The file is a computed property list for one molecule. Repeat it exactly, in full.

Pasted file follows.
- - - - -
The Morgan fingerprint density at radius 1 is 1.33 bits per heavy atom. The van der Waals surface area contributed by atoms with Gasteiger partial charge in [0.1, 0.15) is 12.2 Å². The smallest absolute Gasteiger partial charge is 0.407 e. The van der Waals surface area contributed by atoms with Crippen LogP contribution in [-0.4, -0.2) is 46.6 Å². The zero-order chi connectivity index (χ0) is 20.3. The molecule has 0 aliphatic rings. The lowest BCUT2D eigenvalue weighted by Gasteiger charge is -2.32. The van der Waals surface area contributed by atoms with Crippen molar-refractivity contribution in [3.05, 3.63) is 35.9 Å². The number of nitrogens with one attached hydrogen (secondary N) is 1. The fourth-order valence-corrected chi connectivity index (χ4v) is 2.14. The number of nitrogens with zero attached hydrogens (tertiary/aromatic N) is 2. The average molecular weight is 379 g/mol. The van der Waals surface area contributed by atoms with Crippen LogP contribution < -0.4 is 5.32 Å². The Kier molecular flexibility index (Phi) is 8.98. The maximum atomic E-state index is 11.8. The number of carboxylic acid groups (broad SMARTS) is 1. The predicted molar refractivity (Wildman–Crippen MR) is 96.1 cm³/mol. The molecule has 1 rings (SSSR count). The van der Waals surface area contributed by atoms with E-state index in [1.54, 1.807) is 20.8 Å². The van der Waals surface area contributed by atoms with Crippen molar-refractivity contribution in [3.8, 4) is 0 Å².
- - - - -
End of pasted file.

The Morgan fingerprint density at radius 1 is 1.33 bits per heavy atom. The van der Waals surface area contributed by atoms with Gasteiger partial charge in [0.1, 0.15) is 12.2 Å². The smallest absolute Gasteiger partial charge is 0.407 e. The van der Waals surface area contributed by atoms with Crippen LogP contribution in [-0.4, -0.2) is 46.6 Å². The zero-order chi connectivity index (χ0) is 20.3. The molecule has 0 aliphatic rings. The lowest BCUT2D eigenvalue weighted by Gasteiger charge is -2.32. The van der Waals surface area contributed by atoms with Crippen molar-refractivity contribution in [3.05, 3.63) is 35.9 Å². The number of nitrogens with one attached hydrogen (secondary N) is 1. The fourth-order valence-corrected chi connectivity index (χ4v) is 2.14. The number of nitrogens with zero attached hydrogens (tertiary/aromatic N) is 2. The average molecular weight is 379 g/mol. The van der Waals surface area contributed by atoms with Crippen LogP contribution < -0.4 is 5.32 Å². The Kier molecular flexibility index (Phi) is 8.98. The maximum atomic E-state index is 11.8. The number of carboxylic acid groups (broad SMARTS) is 1. The predicted molar refractivity (Wildman–Crippen MR) is 96.1 cm³/mol. The molecule has 1 rings (SSSR count). The van der Waals surface area contributed by atoms with E-state index in [1.54, 1.807) is 20.8 Å². The van der Waals surface area contributed by atoms with Crippen molar-refractivity contribution in [3.8, 4) is 0 Å².